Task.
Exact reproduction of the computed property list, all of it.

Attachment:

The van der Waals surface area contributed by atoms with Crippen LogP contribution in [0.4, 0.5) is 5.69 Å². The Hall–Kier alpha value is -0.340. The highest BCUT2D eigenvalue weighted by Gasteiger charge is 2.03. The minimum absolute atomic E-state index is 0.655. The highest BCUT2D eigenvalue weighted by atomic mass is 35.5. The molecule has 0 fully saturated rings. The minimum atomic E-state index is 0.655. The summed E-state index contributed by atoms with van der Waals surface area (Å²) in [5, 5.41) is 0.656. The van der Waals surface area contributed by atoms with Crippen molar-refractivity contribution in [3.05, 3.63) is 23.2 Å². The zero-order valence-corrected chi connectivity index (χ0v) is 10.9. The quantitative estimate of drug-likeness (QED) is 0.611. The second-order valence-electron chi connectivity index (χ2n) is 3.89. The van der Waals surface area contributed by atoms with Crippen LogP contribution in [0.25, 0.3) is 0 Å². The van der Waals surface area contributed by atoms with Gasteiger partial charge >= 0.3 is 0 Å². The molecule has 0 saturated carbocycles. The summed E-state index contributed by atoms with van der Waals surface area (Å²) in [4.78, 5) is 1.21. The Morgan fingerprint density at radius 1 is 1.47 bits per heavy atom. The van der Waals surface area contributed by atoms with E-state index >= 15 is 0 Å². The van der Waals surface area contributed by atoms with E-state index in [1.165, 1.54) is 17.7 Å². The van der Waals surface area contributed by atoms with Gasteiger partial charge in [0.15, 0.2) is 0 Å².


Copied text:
The van der Waals surface area contributed by atoms with Crippen LogP contribution in [0.4, 0.5) is 5.69 Å². The Hall–Kier alpha value is -0.340. The highest BCUT2D eigenvalue weighted by Gasteiger charge is 2.03. The minimum absolute atomic E-state index is 0.655. The highest BCUT2D eigenvalue weighted by atomic mass is 35.5. The molecule has 0 fully saturated rings. The minimum atomic E-state index is 0.655. The summed E-state index contributed by atoms with van der Waals surface area (Å²) in [5, 5.41) is 0.656. The van der Waals surface area contributed by atoms with Crippen molar-refractivity contribution in [3.05, 3.63) is 23.2 Å². The zero-order valence-corrected chi connectivity index (χ0v) is 10.9. The quantitative estimate of drug-likeness (QED) is 0.611. The second-order valence-electron chi connectivity index (χ2n) is 3.89. The van der Waals surface area contributed by atoms with Crippen LogP contribution in [0.25, 0.3) is 0 Å². The van der Waals surface area contributed by atoms with Gasteiger partial charge >= 0.3 is 0 Å². The molecule has 0 saturated carbocycles. The summed E-state index contributed by atoms with van der Waals surface area (Å²) in [4.78, 5) is 1.21. The Morgan fingerprint density at radius 1 is 1.47 bits per heavy atom. The van der Waals surface area contributed by atoms with E-state index >= 15 is 0 Å². The van der Waals surface area contributed by atoms with E-state index in [1.165, 1.54) is 17.7 Å². The van der Waals surface area contributed by atoms with Gasteiger partial charge in [0.15, 0.2) is 0 Å².